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Tuesday, June 12, 2018

I Spent Hundreds of Hours Preparing For Moot Court. When I Got There, I Was Told To Smile More

Byrd 2CBC op-ed:  I Spent Hundreds of Hours Preparing For Moot Court. When I Got There, I Was Told to Smile More, by Amanda Byrd:

For the last eight months, I've been a member of a mooting team based at Osgoode Hall Law School that travelled the US and UK to participate in an international competition. For those of you who don't know (which is very likely everyone who is not a lawyer or law student), a moot is a mock court where law students argue simulated cases. They're designed to develop what we call "oral advocacy skills" (meaning; better arguing).

I put in hundreds of hours preparing for the competition. ... I argued the first round of the competition in the UK with my male partner. Given the seriousness of the case, it should go without saying that both my partner and I treated the material with what we perceived to be appropriate gravitas. ...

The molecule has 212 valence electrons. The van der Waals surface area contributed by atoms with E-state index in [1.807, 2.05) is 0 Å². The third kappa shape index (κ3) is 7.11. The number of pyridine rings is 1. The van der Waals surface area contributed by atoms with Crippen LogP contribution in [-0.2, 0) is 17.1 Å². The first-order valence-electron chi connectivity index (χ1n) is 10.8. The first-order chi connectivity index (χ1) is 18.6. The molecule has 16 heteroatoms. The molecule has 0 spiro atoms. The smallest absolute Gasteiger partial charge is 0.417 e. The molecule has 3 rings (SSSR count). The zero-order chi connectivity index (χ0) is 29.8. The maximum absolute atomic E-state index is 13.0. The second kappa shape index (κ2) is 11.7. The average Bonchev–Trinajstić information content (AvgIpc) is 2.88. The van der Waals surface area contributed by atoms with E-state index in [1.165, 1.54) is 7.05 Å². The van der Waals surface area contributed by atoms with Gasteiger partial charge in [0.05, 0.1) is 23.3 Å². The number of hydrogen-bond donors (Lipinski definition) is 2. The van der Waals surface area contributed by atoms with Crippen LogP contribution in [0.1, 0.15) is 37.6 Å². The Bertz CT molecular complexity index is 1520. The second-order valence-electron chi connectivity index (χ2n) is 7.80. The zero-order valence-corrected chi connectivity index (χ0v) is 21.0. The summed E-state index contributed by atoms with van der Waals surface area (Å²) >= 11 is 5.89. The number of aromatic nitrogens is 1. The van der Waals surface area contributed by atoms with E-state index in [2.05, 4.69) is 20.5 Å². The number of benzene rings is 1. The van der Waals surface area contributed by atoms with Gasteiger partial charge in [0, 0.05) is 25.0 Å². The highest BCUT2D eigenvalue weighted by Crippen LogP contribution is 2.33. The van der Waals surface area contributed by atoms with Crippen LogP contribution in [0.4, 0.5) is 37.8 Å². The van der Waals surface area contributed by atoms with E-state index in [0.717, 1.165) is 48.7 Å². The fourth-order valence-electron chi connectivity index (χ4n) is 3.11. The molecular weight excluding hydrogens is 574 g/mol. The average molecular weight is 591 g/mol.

My mooting partner and I finished our arguments, and after a short break, eagerly returned to the room to receive feedback from our judges, two of whom were male. After praising my partner, who had legitimately done an incredible job, the first of these two judges informed me that "a smile would be nice" and told me I "looked bored". The second agreed, even going so far as to state that it was a shame I didn't smile more, because it was clear that I was knowledgeable and competent in my legal arguments. No one mentioned what my partner did with his face. He was only showered with praise.

I was stunned. I felt helpless and hopeless. And angry.